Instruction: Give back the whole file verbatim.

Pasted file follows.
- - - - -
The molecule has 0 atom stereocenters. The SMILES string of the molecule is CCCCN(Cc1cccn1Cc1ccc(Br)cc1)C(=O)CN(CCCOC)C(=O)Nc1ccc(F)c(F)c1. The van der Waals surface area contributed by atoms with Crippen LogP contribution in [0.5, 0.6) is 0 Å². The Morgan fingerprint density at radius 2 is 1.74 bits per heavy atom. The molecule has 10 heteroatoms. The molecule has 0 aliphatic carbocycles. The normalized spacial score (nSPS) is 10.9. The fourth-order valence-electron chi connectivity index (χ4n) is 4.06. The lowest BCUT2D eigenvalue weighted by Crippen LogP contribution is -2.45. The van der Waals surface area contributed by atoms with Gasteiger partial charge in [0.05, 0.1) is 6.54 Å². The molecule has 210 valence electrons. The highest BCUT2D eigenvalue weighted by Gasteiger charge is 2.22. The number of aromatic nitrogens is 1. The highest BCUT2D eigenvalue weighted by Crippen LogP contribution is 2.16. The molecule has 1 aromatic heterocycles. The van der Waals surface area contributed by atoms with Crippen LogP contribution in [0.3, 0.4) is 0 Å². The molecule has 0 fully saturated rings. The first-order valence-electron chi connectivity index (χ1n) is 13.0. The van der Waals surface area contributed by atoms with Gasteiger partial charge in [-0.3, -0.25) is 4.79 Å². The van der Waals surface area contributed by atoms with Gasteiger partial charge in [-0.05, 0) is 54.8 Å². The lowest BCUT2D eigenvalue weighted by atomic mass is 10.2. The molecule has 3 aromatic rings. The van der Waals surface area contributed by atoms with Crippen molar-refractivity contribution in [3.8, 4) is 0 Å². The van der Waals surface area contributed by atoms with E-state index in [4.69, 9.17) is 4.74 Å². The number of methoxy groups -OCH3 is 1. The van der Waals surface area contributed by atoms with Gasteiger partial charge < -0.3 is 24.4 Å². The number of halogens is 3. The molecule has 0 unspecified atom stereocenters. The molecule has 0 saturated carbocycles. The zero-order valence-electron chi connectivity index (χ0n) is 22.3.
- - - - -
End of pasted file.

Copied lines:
The molecule has 0 atom stereocenters. The SMILES string of the molecule is CCCCN(Cc1cccn1Cc1ccc(Br)cc1)C(=O)CN(CCCOC)C(=O)Nc1ccc(F)c(F)c1. The van der Waals surface area contributed by atoms with Crippen LogP contribution in [0.5, 0.6) is 0 Å². The Morgan fingerprint density at radius 2 is 1.74 bits per heavy atom. The molecule has 10 heteroatoms. The molecule has 0 aliphatic carbocycles. The normalized spacial score (nSPS) is 10.9. The fourth-order valence-electron chi connectivity index (χ4n) is 4.06. The lowest BCUT2D eigenvalue weighted by Crippen LogP contribution is -2.45. The van der Waals surface area contributed by atoms with Gasteiger partial charge in [0.05, 0.1) is 6.54 Å². The molecule has 210 valence electrons. The highest BCUT2D eigenvalue weighted by Gasteiger charge is 2.22. The number of aromatic nitrogens is 1. The highest BCUT2D eigenvalue weighted by Crippen LogP contribution is 2.16. The molecule has 1 aromatic heterocycles. The van der Waals surface area contributed by atoms with Crippen LogP contribution in [0.3, 0.4) is 0 Å². The molecule has 0 fully saturated rings. The first-order valence-electron chi connectivity index (χ1n) is 13.0. The van der Waals surface area contributed by atoms with Gasteiger partial charge in [-0.3, -0.25) is 4.79 Å². The van der Waals surface area contributed by atoms with Gasteiger partial charge in [-0.05, 0) is 54.8 Å². The lowest BCUT2D eigenvalue weighted by atomic mass is 10.2. The molecule has 3 aromatic rings. The van der Waals surface area contributed by atoms with Crippen molar-refractivity contribution in [3.8, 4) is 0 Å². The van der Waals surface area contributed by atoms with E-state index in [4.69, 9.17) is 4.74 Å². The number of methoxy groups -OCH3 is 1. The van der Waals surface area contributed by atoms with Gasteiger partial charge < -0.3 is 24.4 Å². The number of halogens is 3. The molecule has 0 unspecified atom stereocenters. The molecule has 0 saturated carbocycles. The zero-order valence-electron chi connectivity index (χ0n) is 22.3.